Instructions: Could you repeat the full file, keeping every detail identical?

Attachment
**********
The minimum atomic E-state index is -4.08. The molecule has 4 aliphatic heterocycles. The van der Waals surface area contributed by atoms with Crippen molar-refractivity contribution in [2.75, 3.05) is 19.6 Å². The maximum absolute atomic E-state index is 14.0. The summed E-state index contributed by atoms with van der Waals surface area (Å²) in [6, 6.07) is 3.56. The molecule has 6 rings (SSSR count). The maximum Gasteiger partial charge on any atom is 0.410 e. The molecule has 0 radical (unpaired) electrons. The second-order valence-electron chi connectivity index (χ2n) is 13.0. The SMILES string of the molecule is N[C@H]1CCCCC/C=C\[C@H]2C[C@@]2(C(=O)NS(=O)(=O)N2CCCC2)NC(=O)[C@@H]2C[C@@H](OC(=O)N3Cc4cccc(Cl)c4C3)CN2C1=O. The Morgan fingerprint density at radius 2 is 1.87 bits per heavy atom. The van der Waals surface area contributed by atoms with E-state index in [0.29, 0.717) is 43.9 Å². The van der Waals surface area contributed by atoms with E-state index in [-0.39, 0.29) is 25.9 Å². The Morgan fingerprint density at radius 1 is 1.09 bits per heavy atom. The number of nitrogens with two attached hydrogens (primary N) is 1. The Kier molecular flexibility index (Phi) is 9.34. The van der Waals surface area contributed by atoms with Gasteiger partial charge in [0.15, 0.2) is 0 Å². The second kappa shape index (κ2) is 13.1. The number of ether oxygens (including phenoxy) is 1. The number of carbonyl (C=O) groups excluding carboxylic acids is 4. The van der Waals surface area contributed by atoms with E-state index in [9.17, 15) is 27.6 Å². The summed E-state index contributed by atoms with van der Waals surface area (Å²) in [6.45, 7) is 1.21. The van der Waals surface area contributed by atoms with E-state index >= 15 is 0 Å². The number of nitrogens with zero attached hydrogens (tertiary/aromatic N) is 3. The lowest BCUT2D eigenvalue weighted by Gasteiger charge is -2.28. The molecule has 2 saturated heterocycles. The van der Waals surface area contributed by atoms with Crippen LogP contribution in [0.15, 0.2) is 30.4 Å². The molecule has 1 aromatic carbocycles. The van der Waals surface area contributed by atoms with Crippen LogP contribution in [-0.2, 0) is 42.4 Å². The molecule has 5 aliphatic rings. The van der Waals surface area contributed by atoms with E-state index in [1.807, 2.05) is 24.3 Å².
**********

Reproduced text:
The minimum atomic E-state index is -4.08. The molecule has 4 aliphatic heterocycles. The van der Waals surface area contributed by atoms with Crippen molar-refractivity contribution in [2.75, 3.05) is 19.6 Å². The maximum absolute atomic E-state index is 14.0. The summed E-state index contributed by atoms with van der Waals surface area (Å²) in [6, 6.07) is 3.56. The molecule has 6 rings (SSSR count). The maximum Gasteiger partial charge on any atom is 0.410 e. The molecule has 0 radical (unpaired) electrons. The second-order valence-electron chi connectivity index (χ2n) is 13.0. The SMILES string of the molecule is N[C@H]1CCCCC/C=C\[C@H]2C[C@@]2(C(=O)NS(=O)(=O)N2CCCC2)NC(=O)[C@@H]2C[C@@H](OC(=O)N3Cc4cccc(Cl)c4C3)CN2C1=O. The Morgan fingerprint density at radius 2 is 1.87 bits per heavy atom. The van der Waals surface area contributed by atoms with E-state index in [0.29, 0.717) is 43.9 Å². The van der Waals surface area contributed by atoms with E-state index in [-0.39, 0.29) is 25.9 Å². The Morgan fingerprint density at radius 1 is 1.09 bits per heavy atom. The number of nitrogens with two attached hydrogens (primary N) is 1. The Kier molecular flexibility index (Phi) is 9.34. The van der Waals surface area contributed by atoms with Gasteiger partial charge in [0.15, 0.2) is 0 Å². The second kappa shape index (κ2) is 13.1. The number of ether oxygens (including phenoxy) is 1. The number of carbonyl (C=O) groups excluding carboxylic acids is 4. The van der Waals surface area contributed by atoms with E-state index in [9.17, 15) is 27.6 Å². The summed E-state index contributed by atoms with van der Waals surface area (Å²) in [6.45, 7) is 1.21. The van der Waals surface area contributed by atoms with E-state index >= 15 is 0 Å². The number of nitrogens with zero attached hydrogens (tertiary/aromatic N) is 3. The lowest BCUT2D eigenvalue weighted by Gasteiger charge is -2.28. The molecule has 2 saturated heterocycles. The van der Waals surface area contributed by atoms with Crippen LogP contribution in [0.15, 0.2) is 30.4 Å². The molecule has 1 aromatic carbocycles. The van der Waals surface area contributed by atoms with Crippen LogP contribution in [-0.2, 0) is 42.4 Å². The molecule has 5 aliphatic rings. The van der Waals surface area contributed by atoms with E-state index in [1.807, 2.05) is 24.3 Å².